The Tax Foundation reports that Washington state and local governments collect $720 in excise taxes per capita, ranking us 10th highest in the nation. As the map above shows, border states Idaho (#49) and Oregon (#29) each rely much less on excise tax collections.
Here’s what’s included:
Unlike a tax on a general base (like income or consumption), an excise tax is a tax on a specific good or activity. Excise taxes are commonly levied on cigarettes, alcoholic beverages, soda, gasoline, insurance premiums, amusement activities, and pari-mutuels (betting), among other goods and activities.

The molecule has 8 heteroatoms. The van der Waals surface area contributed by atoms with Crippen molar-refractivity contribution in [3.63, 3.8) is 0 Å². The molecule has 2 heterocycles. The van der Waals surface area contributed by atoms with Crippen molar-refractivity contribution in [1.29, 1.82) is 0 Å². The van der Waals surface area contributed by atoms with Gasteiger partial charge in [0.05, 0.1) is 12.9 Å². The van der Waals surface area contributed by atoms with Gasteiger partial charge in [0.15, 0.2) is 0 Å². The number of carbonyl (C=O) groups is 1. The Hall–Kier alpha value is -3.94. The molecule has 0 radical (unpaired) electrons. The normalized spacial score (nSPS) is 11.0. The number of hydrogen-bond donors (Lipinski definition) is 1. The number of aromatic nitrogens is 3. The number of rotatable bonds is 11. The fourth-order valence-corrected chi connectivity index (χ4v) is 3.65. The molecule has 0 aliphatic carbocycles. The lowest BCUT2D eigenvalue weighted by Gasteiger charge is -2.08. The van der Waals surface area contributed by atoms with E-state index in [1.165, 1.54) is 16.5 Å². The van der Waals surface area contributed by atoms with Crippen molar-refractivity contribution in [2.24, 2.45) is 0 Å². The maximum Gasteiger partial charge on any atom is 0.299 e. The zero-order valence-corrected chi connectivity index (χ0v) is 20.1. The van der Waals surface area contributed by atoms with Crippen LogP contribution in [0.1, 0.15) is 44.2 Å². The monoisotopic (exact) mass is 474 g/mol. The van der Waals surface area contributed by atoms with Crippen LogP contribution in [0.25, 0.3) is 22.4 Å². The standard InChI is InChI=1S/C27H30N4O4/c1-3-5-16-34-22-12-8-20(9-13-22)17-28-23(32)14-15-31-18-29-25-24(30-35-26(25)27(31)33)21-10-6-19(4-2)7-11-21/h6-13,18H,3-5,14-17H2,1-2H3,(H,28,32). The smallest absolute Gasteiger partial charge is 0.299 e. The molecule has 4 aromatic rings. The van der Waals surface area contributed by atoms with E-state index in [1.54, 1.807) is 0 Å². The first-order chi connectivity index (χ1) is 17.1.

As the Tax Foundation writes, these taxes are often imposed as a quick way to raise money. And, as we’ve recently seen with the Seattle soda tax, they often come with another agenda.
To increase the chances of political viability, many proposed excise taxes come in the form of “sin” taxes on specified activities (such as smoking or drinking or gambling), with advocates touting the perceived public health benefits that result when higher prices lead to reduced consumption. However, since reduced consumption naturally leads to a decline in revenue, the goals of raising revenue while reducing consumption are contradictory.